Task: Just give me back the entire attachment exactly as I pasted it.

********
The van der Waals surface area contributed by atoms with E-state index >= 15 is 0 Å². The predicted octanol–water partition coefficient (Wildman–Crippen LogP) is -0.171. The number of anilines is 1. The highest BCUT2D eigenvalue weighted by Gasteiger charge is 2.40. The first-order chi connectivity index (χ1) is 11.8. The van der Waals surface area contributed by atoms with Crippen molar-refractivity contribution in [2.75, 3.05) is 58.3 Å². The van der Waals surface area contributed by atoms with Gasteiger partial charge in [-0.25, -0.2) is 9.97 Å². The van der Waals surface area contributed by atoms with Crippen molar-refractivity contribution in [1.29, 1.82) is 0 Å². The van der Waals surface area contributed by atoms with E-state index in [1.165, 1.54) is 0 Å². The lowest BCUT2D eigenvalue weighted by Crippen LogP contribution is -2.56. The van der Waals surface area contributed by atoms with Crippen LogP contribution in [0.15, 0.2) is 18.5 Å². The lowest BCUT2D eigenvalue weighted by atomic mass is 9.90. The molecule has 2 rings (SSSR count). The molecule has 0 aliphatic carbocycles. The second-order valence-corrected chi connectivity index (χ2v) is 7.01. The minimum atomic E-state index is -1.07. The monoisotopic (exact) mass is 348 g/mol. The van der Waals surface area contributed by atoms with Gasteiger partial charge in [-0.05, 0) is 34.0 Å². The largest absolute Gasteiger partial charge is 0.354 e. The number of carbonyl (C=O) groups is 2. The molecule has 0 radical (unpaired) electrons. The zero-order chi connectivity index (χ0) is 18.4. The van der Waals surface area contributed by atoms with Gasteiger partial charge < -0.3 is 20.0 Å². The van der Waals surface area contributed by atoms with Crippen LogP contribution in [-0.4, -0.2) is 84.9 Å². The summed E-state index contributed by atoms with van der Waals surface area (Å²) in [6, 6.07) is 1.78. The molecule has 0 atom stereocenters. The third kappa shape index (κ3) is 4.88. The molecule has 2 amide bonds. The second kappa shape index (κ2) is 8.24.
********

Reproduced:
The van der Waals surface area contributed by atoms with E-state index >= 15 is 0 Å². The predicted octanol–water partition coefficient (Wildman–Crippen LogP) is -0.171. The number of anilines is 1. The highest BCUT2D eigenvalue weighted by Gasteiger charge is 2.40. The first-order chi connectivity index (χ1) is 11.8. The van der Waals surface area contributed by atoms with Crippen molar-refractivity contribution in [2.75, 3.05) is 58.3 Å². The van der Waals surface area contributed by atoms with Gasteiger partial charge in [-0.25, -0.2) is 9.97 Å². The van der Waals surface area contributed by atoms with Crippen molar-refractivity contribution in [1.29, 1.82) is 0 Å². The van der Waals surface area contributed by atoms with E-state index in [1.165, 1.54) is 0 Å². The lowest BCUT2D eigenvalue weighted by Crippen LogP contribution is -2.56. The van der Waals surface area contributed by atoms with Crippen LogP contribution in [0.15, 0.2) is 18.5 Å². The lowest BCUT2D eigenvalue weighted by atomic mass is 9.90. The molecule has 2 rings (SSSR count). The molecule has 0 aliphatic carbocycles. The second-order valence-corrected chi connectivity index (χ2v) is 7.01. The minimum atomic E-state index is -1.07. The monoisotopic (exact) mass is 348 g/mol. The van der Waals surface area contributed by atoms with Gasteiger partial charge in [-0.05, 0) is 34.0 Å². The largest absolute Gasteiger partial charge is 0.354 e. The number of carbonyl (C=O) groups is 2. The molecule has 0 radical (unpaired) electrons. The zero-order chi connectivity index (χ0) is 18.4. The van der Waals surface area contributed by atoms with Gasteiger partial charge < -0.3 is 20.0 Å². The van der Waals surface area contributed by atoms with Crippen LogP contribution in [-0.4, -0.2) is 84.9 Å². The summed E-state index contributed by atoms with van der Waals surface area (Å²) in [6, 6.07) is 1.78. The molecule has 0 atom stereocenters. The third kappa shape index (κ3) is 4.88. The molecule has 2 amide bonds. The second kappa shape index (κ2) is 8.24.